Meet Wales' first profoundly deaf midwife

From BBC - March 12, 2018

Sian Preddy, from Bridgend is Wales' first profoundly deaf midwife. Here she explains how she decided to pursue a career she loves and how she has overcome barriers.

I was four years old when I was first diagnosed as deaf.

My mother cried and cried when told the news. She had known there was something wrong with me but was constantly brushed off by doctors as an overly anxious mother; she was so relieved to finally have a diagnosis.

After that, I was given a hearing aid but just ripped it off. Nothing helped. I kept getting ear infections and by the age of 14 was classed as profoundly deaf.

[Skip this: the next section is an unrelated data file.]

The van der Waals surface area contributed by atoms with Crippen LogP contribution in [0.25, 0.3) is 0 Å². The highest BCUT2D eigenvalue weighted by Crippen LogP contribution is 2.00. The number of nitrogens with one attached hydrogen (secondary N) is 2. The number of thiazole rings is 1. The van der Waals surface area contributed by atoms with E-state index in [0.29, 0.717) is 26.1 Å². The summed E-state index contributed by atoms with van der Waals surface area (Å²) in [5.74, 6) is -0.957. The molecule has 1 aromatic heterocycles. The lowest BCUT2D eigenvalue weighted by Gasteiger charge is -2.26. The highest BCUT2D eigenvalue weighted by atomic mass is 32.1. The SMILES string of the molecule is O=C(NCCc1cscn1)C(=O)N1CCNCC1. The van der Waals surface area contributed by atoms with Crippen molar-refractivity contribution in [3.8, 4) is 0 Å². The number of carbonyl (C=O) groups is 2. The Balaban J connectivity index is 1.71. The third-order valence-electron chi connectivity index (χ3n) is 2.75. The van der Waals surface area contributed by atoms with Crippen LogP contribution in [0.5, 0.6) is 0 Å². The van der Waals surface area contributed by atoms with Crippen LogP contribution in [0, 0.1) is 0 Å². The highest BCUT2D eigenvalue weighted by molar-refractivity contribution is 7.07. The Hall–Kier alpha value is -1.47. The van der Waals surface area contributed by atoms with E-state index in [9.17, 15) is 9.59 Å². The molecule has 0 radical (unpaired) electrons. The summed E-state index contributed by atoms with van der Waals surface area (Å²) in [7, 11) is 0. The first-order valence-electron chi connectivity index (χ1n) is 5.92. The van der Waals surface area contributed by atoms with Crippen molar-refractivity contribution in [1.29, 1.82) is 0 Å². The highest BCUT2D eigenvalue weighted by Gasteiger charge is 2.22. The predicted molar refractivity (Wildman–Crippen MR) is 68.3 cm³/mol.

Because I had spent so much time in hospital as a child, I was interested in the medical world and wanted to be a nurse.

But at school, I was told it was not an option. There were no deaf nurses.

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As the years went on, I had two children.

And I remember the midwife at my first birth saying I would be a fantastic midwife because of my personality; it just stuck.

Because I wanted to hear my children, I then had a cochlear implant.

Adapted stethoscope

It's an electronic device that helps deaf people hear by sending signals to the nerves used for hearing. It comes in two parts - a small device placed under the skin above the ear, and a headpiece that sits on the outside of your head.

I then applied for midwifery training and have not looked back.

So far, I have completed two years at the University of South Wales.

The implant helps me hear things, such as monitors and emergency buzzers that are essential in midwifery.

'A privilege'


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